5. A flowmeter as set forth in claim 2, wherein said outlet assembly includes a helical spring urging said outlet adaptertoward the top end of said tube, and said means to disengage said retractable outlet adapter is constituted by manually-operated lifter engaging said outlet adapter to withdraw it from engagement with said top end.

6. A flowmeter as set forth in claim 5, wherein said lifter is provided with a handle-projecting from the front end of themeter.

7. A flowmeter as set forth in claim 2, wherein said ejector means is constituted by a flat spring having a pair of arms embracing' the' surfaceof said tube adjacent the top end thereof.

8. A flowmeter as set forth in claim 1 further including a frame constituted by a pair of side plates and a back cover extending between said inlet and outletassemblies, the front end of said frame being open to expose said tube. =0:

Referenced by
Citing PatentFiling datePublication dateApplicantTitle
US4302980 *Oct 19, 1979Dec 1, 1981Airco, Inc.Anesthesia machine with modular flowmeters
US4559834 *Aug 30, 1984Dec 24, 1985Dwyer Instruments, Inc.Multipurpose flowmeter arrangement
US5205487 *Mar 2, 1992Apr 27, 1993Paulk Jr Raymond GIrrigation control device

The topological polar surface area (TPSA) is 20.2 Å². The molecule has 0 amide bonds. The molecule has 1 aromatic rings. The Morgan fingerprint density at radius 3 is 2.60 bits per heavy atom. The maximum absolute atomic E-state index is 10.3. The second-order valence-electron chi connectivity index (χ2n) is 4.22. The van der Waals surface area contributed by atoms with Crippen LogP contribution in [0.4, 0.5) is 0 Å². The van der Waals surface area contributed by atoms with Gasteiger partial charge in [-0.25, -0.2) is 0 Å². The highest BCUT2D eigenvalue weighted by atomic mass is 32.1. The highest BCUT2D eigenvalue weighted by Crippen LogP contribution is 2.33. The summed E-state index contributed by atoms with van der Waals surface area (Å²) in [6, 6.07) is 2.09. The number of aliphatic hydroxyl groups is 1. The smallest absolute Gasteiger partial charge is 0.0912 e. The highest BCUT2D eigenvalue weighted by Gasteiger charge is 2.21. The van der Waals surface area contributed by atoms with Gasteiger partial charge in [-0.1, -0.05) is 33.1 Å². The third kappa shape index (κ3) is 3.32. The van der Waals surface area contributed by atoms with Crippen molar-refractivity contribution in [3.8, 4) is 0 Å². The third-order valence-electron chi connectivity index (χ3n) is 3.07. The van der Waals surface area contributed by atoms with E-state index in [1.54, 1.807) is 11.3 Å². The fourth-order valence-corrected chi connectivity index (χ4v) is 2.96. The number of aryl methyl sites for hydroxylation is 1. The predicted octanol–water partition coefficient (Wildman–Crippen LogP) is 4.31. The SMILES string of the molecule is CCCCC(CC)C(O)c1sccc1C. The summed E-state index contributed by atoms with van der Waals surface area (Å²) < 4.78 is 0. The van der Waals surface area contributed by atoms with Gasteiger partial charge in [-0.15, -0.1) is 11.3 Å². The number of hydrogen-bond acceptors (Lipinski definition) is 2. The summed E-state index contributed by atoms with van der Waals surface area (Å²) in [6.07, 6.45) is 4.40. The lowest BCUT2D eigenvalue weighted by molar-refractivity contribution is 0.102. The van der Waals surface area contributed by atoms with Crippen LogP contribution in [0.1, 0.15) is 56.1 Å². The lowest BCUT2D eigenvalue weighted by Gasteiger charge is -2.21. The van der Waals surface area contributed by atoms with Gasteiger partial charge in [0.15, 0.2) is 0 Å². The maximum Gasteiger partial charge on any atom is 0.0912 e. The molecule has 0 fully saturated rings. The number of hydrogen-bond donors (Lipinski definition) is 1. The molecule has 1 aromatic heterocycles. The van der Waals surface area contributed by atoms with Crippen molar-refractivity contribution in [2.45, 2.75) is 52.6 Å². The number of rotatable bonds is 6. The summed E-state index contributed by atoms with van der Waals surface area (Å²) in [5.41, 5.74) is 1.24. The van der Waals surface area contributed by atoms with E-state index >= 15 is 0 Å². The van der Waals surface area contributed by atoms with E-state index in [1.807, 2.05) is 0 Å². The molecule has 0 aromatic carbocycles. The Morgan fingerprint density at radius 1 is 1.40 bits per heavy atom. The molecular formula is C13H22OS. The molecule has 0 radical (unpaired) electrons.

US5579803 *Nov 13, 1995Dec 3, 1996Welker Engineering CompanyChromatograph protection device
US6003549 *Mar 29, 1996Dec 21, 1999Delcroix; Jean-LouisFlow measuring device
US6105598 *Jun 14, 1996Aug 22, 2000United States Filter CorporationLow capacity chlorine gas feed system
US6234018 *Oct 6, 1999May 22, 2001Maher I. KeladaSafety liquid level sight gauge
US6308724May 11, 2000Oct 30, 2001United States Filter CorporationLow capacity chlorine gas feed system
US6763846Aug 20, 2001Jul 20, 2004United States Filter CorporationFluid distribution device
US6857315Dec 17, 2002Feb 22, 2005Kenco International, Inc.Armored tubular sight gauge with integral valves and misalignment unions
US6990997Jul 12, 2004Jan 31, 2006Usfilter CorporationFluid distribution device
US7322231 *Mar 14, 2006Jan 29, 2008John Crane Safematic OyFlowmeter of a variable orifice type having a cleaning arrangement
DE3501280A1 *Jan 16, 1985Mar 13, 1986Dwyer InstrMehrzweckstroemungsmesser
DE202010003690U1 *Mar 16, 2010Jul 12, 2011Rehau Ag + Co.Vorrichtung zur Durchflussmessung eines strömenden Fluids
Classifications
U.S. Classification73/861.55, 73/323
International ClassificationG01F1/22, G01F1/20
Cooperative ClassificationG01F1/22
European ClassificationG01F1/22